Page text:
Foreign Policy....Lets see, regardless of what you think I know about the administrations foreign policy its important to keep in mind that the U.S.'s involvment in Iraq is based on a series of events. The most significant being the unwillingness to cooperate with UN resolutions on numerous occasions. After timeless warnings and games we reacted to a threat that almost certainly would have sold WMDs to the highest bidder, attacked, tortured, and killed more of there own citizens as well as any number of atrocities (things the regime had already done on more than one occasion).

so sit back (or walk around as Plato did) and think up any number of excuses to avoid liberating the people of Iraq and removing a killer from terrorizing the middle east if not anyone within reach. Your arguments are weak as are your references to fundamental thinkers.
post #47 of 81
Quote:
Originally posted by NaplesX

I guess in order that it not be subjective "good" must be defined. Perhaps you should also define bad. Both of these things seem to be ever more subjective as each day passes. This is especially true among liberals IMO.

Funny I was thinking the same thing about conservatives.

If they disagree with something it's either unintelligent or bashing. On the liberal side real reasons for statements are given. Which of course are ignored by the conservative under the guise of being " unamerican " Or " Who do you think you are questioning the president? ".

Fortunately the Bush supporters are running out of excuses for his actions.
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post #48 of 81
Quote:
Originally posted by jimmac
Funny I was thinking the same thing about conservatives.

If they disagree with something it's either unintelligent or bashing. On the liberal side real reasons for statements are given. Which of course are ignored by the conservative under the guise of being " unamerican " Or " Who do you think you are questioning the president? ".

Fortunatly the Bush supporters are running out of excuses for his actions.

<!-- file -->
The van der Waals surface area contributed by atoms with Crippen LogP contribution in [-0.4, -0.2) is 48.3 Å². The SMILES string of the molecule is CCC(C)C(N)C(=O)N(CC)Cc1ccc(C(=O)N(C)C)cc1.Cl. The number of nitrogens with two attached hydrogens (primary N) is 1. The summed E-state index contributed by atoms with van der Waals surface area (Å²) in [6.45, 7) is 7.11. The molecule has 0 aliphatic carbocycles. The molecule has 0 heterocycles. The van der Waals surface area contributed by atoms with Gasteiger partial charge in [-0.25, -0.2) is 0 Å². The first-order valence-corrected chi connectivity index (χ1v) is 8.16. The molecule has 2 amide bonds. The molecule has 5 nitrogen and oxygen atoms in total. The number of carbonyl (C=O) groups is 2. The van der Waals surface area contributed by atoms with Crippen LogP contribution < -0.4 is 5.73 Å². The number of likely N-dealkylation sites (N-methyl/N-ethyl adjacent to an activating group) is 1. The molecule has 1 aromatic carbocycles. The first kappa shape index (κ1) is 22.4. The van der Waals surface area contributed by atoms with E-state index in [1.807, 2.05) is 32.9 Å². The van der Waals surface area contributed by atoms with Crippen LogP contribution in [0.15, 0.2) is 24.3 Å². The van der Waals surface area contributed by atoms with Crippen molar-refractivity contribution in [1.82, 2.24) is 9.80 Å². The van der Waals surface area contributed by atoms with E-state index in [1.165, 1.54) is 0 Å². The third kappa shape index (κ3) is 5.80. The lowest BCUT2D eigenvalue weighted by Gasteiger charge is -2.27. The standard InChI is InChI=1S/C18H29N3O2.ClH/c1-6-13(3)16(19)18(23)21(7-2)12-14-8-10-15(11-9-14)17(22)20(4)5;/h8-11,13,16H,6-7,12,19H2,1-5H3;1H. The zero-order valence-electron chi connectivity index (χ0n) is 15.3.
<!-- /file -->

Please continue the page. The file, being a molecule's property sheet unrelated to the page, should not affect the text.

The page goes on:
So one of you lefty's (or the thread starter) define "Good" and then we can converse on an intelligent and honest level, otherwise it is just an exorcize in typing practice.
post #49 of 81
I vote for a "Bush Bash" forum.

Outsider gets to polluted with them.
post #50 of 81
Oh yeah, Lay has been indicted,

Lack of this was declared a black eye on the admin, so now this can be considered good and credited to the admin, no?
post #51 of 81
The first crisis that this admin faced and solved successfully, the China plane downing negotiations were a big success.
post #52 of 81
See what I mean.........
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post #53 of 81
While looking for some claimed successes by the admin, I ran across this article:

http://www.opinionjournal.com/extra/?id=110004640

Maybe old news, there are some interesting points in there. I apologize if it is not on topic,
post #54 of 81
Quote:
Originally posted by NaplesX
The first crisis that this admin faced and solved successfully, the China plane downing negotiations were a big success.

I've always been so mixed on this. It certainly wasn't a complete failure, and things could have been better, but I've always felt something about the whole situation wasn't 'right'. I guess I just wanted him to blow the plane up with cruise missles so the Chinese couldn't reverse engineer our technology.
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post #55 of 81
Quote:
Originally posted by msantti
I vote for a "Bush Bash" forum.

Outsider gets to polluted with them.

Headline November 2004:

"Kerry wins 49 states. Texas secedes from the Union. Other states don't seem to care."

Why is it all the loons are from Texas?
post #56 of 81
Quote:
Originally posted by NaplesX
While looking for some claimed successes by the admin, I ran across this article:

http://www.opinionjournal.com/extra/?id=110004640

Maybe old news, there are some interesting points in there. I apologize if it is not on topic,

Interesting piece. But so what? He knows his croneys. He doesn't (didn't) know who the president of Pakistan was (shortly after a nuclear crisis with that country) while he was running for President. Which is more important in the global arena? No wonder this administration has such a US centric view. Bush thinks it's more important to know what's in his circle than what's outside of it.
post #57 of 81
Quote:
Originally posted by tonton
Interesting piece. But so what? He knows his croneys. He doesn't (didn't) know who the president of Pakistan was (shortly after a nuclear crisis with that country) while he was running for President. Which is more important in the global arena? No wonder this administration has such a US centric view. Bush thinks it's more important to know what's in his circle than what's outside of it.

That is not what it said.
post #58 of 81
Quote:
Originally posted by Playmaker